US bans rescue flight of Americans, 59 children from Kabul anywhere in the US

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They will not allow a charter on an international flight into a port of entry.
~ Bryan Stern, a founder of non-profit group Project Dynamo, said of the department’s Customs and Border Protection agency

Update 10:15 pm: The State Department will not allow them to return to the United States. 

The Department of Homeland Security on Tuesday denied U.S. landing rights for a charter plane carrying more than 100 Americans and U.S. green card holders evacuated from Afghanistan, organizers of the flight said. They are being called activists, but they’re mostly women and children. Since this blew up yesterday, there are reports the State Department will let them in but we can’t confirm that yet.

“They will not allow a charter on an international flight into a U.S. port of entry,” Bryan Stern, a founder of non-profit group Project Dynamo, said of the department’s Customs and Border Protection agency.

The group is one of the ad hoc networks of U.S. military veterans, current and former U.S. officials.

Twenty-eight Americans, 83 green card holders, and six people with U.S. Special Immigration Visas granted to Afghans who worked for the U.S. government during the 20-year war in Afghanistan were aboard the Kam Air flight, Stern said.

There are 59 children on the flight and British citizens as well.

Stern spoke to Reuters from aboard a plane his group chartered from Kam Air, a private Afghan airline, that he said had been sitting for 14 hours at Abu Dhabi airport after arriving from Kabul with 117 people, including 59 children.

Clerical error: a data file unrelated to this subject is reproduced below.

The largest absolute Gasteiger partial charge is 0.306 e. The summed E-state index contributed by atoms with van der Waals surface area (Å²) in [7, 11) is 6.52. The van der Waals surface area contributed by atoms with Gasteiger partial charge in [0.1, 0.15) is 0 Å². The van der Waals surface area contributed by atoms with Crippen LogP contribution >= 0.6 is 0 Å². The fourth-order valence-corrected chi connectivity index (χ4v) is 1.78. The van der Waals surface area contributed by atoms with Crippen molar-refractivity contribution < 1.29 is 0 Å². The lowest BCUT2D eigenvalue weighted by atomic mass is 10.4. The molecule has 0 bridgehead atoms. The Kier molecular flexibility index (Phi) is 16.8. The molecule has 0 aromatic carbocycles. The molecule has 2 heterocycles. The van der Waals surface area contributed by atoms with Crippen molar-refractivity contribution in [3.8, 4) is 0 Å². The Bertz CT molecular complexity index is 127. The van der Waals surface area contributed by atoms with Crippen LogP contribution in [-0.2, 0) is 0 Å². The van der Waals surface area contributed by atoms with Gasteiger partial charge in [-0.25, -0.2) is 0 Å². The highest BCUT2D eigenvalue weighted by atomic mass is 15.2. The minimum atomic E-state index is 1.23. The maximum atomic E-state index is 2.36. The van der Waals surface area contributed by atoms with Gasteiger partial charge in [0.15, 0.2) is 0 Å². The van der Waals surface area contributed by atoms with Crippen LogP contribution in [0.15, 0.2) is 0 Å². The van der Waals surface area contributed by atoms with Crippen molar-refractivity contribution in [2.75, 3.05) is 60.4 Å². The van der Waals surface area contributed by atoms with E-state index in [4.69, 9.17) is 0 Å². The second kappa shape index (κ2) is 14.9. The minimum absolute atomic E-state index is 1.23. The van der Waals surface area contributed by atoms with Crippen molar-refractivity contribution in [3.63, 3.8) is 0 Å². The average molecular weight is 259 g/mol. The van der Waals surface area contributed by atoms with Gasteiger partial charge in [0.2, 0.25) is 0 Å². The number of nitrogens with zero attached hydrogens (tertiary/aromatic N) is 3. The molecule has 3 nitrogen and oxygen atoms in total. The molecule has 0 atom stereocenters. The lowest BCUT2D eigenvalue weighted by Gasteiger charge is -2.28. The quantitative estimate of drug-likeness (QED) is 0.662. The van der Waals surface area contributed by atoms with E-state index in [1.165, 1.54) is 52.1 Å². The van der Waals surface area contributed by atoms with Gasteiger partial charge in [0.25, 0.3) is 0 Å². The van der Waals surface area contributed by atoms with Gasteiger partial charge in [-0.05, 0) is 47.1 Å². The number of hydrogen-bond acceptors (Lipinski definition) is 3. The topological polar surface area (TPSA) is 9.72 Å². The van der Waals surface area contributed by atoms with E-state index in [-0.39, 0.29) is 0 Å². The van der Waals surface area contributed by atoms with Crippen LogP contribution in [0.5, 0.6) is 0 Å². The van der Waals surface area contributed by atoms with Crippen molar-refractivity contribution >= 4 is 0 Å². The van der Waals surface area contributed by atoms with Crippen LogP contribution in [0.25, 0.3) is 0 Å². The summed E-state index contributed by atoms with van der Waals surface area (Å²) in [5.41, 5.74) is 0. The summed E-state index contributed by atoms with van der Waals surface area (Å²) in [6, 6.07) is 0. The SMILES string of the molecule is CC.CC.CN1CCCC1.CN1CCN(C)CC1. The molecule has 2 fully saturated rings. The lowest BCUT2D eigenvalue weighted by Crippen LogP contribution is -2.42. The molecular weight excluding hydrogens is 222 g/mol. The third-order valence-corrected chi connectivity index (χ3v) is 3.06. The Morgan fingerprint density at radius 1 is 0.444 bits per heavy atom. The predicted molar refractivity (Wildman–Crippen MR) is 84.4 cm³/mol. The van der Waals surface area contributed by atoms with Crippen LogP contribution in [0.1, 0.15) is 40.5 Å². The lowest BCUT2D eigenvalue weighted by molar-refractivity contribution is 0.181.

He had gotten Taliban permission to retrieve the people from Kabul and planned to transfer them from Ethiopia to the US.

The US denied his group the right to land anywhere in the United States.

So far, many of the people who originally got through to the United States are the ones the Taliban let through their checkpoints.

LYING BLINKEN

Earlier this month the first international flight carrying civilians since the Taliban took control of the capital Kabul took off from the main airport while charter flights were reportedly stuck on the ground at Mazar-i-Sharif, a city located some 185 miles north of the capital Kabul.

“We’re working around the clock to clear any roadblocks to make sure that charter flights carrying Americans or others to whom we have a special responsibility can depart Afghanistan safely,” US Secretary of State Antony Blinken told National Public Radio. “Without personnel on the ground, we can’t verify the accuracy of manifests, the identities of passengers, flight plans, or aviation security protocols.”

Meanwhile, in Afghanistan:

PROJECT DYNAMO


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